Protection of Health Care in Armed and Civil Conflict
February 2, 2012
Written by Leonard S. Rubenstein
During recent uprisings in Bahrain, Syria, and Libya, security forces obstructed access to health facilities; harassed, arrested, and prosecuted medical personnel; and even assaulted patients within hospitals. Assaults like these have long been part of the landscape of armed and civil conflict. They jeopardize the lives and well-being not only of those directly attacked but of others who may never be able to access the health care they need. Yet, for decades, a paucity of regular reporting on the frequency, dynamics, and impacts of these assaults; lack of attention to strategies to prevent attacks; and absence of accountability mechanisms for those who perpetrate assaults has allowed these assaults to continue with impunity.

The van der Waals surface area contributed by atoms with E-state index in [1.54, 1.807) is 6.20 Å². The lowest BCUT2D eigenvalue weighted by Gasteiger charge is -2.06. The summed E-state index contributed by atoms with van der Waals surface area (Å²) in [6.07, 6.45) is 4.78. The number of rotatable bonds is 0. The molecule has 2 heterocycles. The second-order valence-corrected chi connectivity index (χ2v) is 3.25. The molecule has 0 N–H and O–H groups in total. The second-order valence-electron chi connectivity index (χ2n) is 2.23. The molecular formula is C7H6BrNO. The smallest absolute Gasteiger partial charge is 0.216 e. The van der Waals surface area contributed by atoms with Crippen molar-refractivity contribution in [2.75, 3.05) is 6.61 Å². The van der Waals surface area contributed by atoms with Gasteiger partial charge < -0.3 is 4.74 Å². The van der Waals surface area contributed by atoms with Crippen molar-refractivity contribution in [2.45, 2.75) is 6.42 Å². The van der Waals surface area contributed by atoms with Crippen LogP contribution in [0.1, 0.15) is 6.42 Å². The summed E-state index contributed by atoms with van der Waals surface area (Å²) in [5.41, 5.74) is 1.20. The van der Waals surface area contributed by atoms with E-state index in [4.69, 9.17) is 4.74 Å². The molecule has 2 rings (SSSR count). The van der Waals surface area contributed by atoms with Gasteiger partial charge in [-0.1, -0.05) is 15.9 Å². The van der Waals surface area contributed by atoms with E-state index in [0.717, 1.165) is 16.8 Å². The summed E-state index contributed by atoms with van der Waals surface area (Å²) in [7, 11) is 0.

In the past year, though, action at the U.N. Security Council, the World Health Organization, and the U.S. Department of State, combined with a new campaign by the International Committee of the Red Cross and civil society mobilization, led to potential breakthroughs in three key dimensions of protection – documentation, prevention, and accountability. The opportunity to better protect health services during conflict is palpable.